Curators at the Orsay move and swap out some of the art daily, and even large displays such as Impressionist paintings can shift to different floors. Take one of the free museum brochures as you enter if you want to know current locations of collections, and ask at the Reception Desk if you need more specific information.
Since 2011, the museum has had its own Lady Liberty – look for her soon after you pass through the entrance.
This one, like the Statue of Liberty in New York Harbor given to the United States by the people of France in 1886, was created by Frédéric Bartholdi – but unlike the 151 foot (46 m) tall original, this one measures not quite 10 feet tall (slightly under 3 m) and was created more than a decade after the original.
Fun Fact: You can see two other Statues of Liberty in Paris (map), plus a full-sized golden replica of her torch called the Flame of Liberty near the Pont de l’Alma bridge (map) at Place Diana in the 16th arrondissement.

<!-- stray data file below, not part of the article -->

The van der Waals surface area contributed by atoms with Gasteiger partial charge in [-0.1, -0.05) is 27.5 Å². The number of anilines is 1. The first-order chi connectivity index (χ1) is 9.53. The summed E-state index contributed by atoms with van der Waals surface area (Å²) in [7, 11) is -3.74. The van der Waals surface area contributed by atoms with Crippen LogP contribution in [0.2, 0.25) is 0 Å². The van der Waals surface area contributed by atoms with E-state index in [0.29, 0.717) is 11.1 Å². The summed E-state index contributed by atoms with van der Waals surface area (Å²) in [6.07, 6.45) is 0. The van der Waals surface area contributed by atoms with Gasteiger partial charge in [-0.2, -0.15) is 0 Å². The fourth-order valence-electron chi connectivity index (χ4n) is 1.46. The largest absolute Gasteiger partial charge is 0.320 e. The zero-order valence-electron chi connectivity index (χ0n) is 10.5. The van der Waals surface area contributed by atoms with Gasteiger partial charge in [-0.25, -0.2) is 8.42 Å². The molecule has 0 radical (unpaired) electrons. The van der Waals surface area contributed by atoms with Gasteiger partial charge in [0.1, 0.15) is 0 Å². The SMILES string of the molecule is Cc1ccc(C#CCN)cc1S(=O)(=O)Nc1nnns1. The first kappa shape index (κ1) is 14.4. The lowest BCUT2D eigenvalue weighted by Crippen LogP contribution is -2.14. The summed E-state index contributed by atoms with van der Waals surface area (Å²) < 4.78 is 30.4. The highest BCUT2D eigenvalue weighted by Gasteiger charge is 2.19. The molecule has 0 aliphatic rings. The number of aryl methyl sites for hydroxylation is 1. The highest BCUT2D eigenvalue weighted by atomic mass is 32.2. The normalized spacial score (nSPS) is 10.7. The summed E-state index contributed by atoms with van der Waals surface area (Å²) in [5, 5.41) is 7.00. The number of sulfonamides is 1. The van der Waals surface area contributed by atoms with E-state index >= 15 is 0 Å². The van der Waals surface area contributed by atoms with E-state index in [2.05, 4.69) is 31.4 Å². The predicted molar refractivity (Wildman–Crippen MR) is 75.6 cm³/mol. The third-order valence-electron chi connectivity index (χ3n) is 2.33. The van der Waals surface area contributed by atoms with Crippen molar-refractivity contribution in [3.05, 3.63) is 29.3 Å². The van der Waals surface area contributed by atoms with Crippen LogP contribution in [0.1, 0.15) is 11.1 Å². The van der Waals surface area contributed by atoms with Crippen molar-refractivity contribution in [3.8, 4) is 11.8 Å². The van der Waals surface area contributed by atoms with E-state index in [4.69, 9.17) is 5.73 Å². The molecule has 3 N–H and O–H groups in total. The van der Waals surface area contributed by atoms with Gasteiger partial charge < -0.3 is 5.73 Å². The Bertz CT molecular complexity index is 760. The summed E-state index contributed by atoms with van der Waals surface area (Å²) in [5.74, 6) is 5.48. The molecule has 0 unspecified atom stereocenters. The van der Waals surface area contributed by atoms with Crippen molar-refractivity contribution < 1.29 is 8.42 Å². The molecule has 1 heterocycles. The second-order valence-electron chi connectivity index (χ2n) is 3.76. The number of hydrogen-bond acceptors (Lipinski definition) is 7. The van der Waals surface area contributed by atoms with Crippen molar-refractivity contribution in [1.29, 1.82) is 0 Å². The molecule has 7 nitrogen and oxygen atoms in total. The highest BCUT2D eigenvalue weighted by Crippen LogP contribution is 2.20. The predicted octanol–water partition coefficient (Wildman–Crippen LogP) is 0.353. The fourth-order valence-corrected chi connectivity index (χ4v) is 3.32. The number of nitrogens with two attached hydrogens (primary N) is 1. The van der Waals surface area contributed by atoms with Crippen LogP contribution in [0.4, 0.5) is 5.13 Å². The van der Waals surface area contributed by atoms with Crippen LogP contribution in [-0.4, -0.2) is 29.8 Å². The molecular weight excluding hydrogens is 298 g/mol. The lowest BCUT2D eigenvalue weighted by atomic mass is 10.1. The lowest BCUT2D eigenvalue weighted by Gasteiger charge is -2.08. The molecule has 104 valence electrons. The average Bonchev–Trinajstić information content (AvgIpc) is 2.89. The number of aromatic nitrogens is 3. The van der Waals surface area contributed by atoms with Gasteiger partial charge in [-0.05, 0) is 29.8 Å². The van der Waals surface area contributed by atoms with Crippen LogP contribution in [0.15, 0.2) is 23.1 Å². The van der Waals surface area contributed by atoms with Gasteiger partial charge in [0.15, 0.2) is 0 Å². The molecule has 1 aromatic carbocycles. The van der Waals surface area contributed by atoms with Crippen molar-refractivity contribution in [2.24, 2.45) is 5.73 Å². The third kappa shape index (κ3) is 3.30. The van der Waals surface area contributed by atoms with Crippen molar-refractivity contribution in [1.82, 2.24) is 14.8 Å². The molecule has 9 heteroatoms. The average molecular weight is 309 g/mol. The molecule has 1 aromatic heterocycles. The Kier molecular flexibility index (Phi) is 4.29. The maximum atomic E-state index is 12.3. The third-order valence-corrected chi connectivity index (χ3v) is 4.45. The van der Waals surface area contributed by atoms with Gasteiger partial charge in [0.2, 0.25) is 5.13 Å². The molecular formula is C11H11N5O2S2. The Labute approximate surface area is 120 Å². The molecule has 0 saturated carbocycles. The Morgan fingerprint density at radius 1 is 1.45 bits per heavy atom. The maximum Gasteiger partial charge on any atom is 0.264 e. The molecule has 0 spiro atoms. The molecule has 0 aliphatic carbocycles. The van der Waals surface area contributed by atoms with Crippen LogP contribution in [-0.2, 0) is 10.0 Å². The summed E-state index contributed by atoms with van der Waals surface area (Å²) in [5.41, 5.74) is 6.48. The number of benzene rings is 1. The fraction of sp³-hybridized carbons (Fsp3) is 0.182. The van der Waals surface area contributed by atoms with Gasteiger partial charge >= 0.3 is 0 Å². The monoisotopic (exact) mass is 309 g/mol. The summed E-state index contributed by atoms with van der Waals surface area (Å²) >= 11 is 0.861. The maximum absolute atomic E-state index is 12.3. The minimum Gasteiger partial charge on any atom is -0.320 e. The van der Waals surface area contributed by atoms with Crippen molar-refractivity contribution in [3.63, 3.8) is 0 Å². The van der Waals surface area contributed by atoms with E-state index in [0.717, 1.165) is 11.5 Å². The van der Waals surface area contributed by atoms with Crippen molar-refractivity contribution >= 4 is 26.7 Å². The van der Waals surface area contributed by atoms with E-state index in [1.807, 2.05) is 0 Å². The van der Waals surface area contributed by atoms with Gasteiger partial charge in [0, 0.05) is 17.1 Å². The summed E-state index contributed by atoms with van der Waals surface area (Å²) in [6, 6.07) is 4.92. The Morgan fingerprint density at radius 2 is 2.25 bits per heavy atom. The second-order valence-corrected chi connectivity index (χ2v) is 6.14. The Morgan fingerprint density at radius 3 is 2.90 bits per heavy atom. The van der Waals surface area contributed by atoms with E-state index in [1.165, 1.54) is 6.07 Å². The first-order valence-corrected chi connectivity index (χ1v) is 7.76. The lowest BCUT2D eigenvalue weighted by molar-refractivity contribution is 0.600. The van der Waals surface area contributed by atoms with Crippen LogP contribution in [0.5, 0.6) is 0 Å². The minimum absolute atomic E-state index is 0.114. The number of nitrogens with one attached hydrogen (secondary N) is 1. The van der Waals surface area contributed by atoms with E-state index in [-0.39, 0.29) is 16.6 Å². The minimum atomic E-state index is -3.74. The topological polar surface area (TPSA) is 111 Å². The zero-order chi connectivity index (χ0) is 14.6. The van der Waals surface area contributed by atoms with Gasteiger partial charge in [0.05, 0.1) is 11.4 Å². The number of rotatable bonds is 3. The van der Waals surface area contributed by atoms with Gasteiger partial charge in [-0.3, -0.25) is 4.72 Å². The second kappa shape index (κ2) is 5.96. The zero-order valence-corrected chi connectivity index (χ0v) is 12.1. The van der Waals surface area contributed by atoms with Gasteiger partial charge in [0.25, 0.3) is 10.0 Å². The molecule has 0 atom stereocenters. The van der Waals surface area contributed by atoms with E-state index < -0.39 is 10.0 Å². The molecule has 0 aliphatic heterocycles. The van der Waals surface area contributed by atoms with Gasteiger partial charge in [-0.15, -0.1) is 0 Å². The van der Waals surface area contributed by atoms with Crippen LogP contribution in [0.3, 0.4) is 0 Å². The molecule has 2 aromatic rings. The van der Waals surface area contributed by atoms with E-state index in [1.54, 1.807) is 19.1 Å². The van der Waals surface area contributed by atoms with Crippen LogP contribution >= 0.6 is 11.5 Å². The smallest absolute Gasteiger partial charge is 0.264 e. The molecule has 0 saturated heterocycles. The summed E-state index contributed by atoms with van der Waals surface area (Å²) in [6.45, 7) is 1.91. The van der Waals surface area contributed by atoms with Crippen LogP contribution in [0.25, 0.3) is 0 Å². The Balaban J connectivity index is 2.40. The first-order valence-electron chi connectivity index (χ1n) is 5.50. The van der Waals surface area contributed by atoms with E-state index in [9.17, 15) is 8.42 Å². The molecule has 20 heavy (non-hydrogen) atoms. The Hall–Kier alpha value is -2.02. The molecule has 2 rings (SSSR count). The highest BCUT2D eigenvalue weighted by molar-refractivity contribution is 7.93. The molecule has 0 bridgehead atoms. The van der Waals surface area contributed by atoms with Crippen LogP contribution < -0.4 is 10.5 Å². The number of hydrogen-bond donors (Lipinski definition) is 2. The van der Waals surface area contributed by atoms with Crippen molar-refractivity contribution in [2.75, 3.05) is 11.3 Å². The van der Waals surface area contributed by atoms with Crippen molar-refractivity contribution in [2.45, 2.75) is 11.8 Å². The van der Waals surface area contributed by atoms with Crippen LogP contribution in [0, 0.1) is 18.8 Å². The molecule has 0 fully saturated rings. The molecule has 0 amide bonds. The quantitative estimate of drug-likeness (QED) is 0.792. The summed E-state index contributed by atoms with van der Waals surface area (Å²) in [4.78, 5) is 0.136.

At any time about 3,000 art pieces are on display within Musee d’Orsay. Within the museum is a 1:100 scale model created by Richard Peduzzi of an aerial view of Paris Opera and surrounding area encapsulated underneath glass flooring that viewers walk on as they proceed through the museum. This installation allows the viewers to understand the city planning of Paris at the time, which has made this attraction one of the most popular within the museum.
One of the Orsay Museum’s best-kept secrets is its Terrasse d’Été – Summer Terrace – perched high above the city with lovely views of the Seine River, the Louvre, and in the distance, even Sacre Coeur perched high on its hill in Montmartre.
To find it, use the escalator, elevator, or stairs near the museum’s entrance and go up to the 5th floor. Follow the signs to Cafe Compana. Next to its entrance, you’ll see a narrow passage to the right that leads to the terrace and a small snack bar where you can buy drinks and pastries.